By Waqas NaeemPublished:
The ANP candidate for NA-14 continues campaigning despite threats from militants.
ISLAMABAD: Khurshid Begum Saeed’s admission into Parliament was fairly easy: the Awami National Party was compiling a list of women candidates for reserved seats in 2008 but did not have enough with a Bachelor’s degree. Someone suggested Khurshid Begum’s name and the rest is history.
However, while the entry was a smooth process, the ride has been anything but.
On May 16, 2012, she and her husband Saeed Shah, both ANP politicians from Kohat, were attacked by gunmen. Two persons were killed in the attack but the couple survived. This happened again on November 15.
Following the attacks, Shah received threats from militants warning him against his wife’s profession. “Tell your wife to sit at home or face the consequences,” read one message.
Khurshid Begum, however, remains undeterred. “Politics is the pinnacle of public service. I’m going to step outside to serve my people,” she said.
This time, she is running for a general seat – NA-14 (Kohat) — from ANP’s platform. Although her campaign has been suffering because of the Taliban’s threat to her party, she continues holding small gatherings and corner meetings in the villages of Kohat.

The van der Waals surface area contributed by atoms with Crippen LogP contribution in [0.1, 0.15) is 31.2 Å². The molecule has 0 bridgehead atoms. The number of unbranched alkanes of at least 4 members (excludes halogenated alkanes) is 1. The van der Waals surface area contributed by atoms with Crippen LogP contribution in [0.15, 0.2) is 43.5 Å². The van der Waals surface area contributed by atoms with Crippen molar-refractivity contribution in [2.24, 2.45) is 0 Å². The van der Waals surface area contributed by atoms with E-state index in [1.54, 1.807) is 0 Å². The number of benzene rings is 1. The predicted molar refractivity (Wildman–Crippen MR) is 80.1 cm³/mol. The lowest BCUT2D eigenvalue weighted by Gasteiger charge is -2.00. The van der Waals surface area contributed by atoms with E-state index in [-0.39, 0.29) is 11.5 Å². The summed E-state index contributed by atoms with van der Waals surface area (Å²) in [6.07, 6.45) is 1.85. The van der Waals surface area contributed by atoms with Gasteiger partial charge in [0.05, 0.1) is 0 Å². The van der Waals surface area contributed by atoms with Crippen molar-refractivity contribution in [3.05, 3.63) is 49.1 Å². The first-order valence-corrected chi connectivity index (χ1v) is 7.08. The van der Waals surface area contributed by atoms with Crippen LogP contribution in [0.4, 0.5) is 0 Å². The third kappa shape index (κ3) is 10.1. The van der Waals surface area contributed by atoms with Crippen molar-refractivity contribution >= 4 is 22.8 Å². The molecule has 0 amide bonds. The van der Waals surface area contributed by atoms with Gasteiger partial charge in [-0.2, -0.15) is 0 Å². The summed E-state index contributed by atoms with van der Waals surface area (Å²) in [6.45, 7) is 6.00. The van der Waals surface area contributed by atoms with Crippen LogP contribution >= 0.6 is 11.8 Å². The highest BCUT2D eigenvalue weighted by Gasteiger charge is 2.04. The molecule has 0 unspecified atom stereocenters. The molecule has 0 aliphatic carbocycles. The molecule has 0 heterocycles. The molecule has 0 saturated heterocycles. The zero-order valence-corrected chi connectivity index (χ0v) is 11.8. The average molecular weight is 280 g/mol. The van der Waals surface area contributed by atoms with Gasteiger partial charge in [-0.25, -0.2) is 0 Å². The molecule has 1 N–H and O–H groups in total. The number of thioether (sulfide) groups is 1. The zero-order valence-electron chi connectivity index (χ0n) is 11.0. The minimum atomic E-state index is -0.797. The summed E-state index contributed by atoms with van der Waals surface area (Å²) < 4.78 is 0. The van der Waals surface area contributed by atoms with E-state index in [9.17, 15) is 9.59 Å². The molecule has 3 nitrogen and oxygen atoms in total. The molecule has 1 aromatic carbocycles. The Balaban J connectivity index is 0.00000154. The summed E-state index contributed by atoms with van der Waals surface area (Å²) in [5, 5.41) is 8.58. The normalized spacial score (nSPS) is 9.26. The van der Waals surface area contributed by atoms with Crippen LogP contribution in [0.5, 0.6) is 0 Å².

“There are some people who are scared but overall the morale of the voters is high,” she said. “When they see a woman campaigning, they are encouraged to vote.”
There are some areas in NA-14 where women have never voted before and Khurshid Begum is trying to turn that around. “These women are not aware of the importance of their votes,” she said. “I’ve convinced them that by voting they can play a major part in improving the conditions of their area.”
She claims to have spent her MNA discretionary funds on water, electricity and gas supply projects in Kohat, built a library and a press club and got grants for both the Kohat University of Sciences and Technology and a Centre for Special Education.
If elected, she vows to provide better education and health facilities for women in the rural areas, and wants to establish a cancer hospital in Kohat as well as completing a Burns Centre she initiated during the previous term.
“Please think about the impact of your vote and stop fearing the extremists,” she said, addressing potential voters. “Fear will only help terrorists usurp your freedom. If you let them decide your fate, the future generation will have to bear the loss.”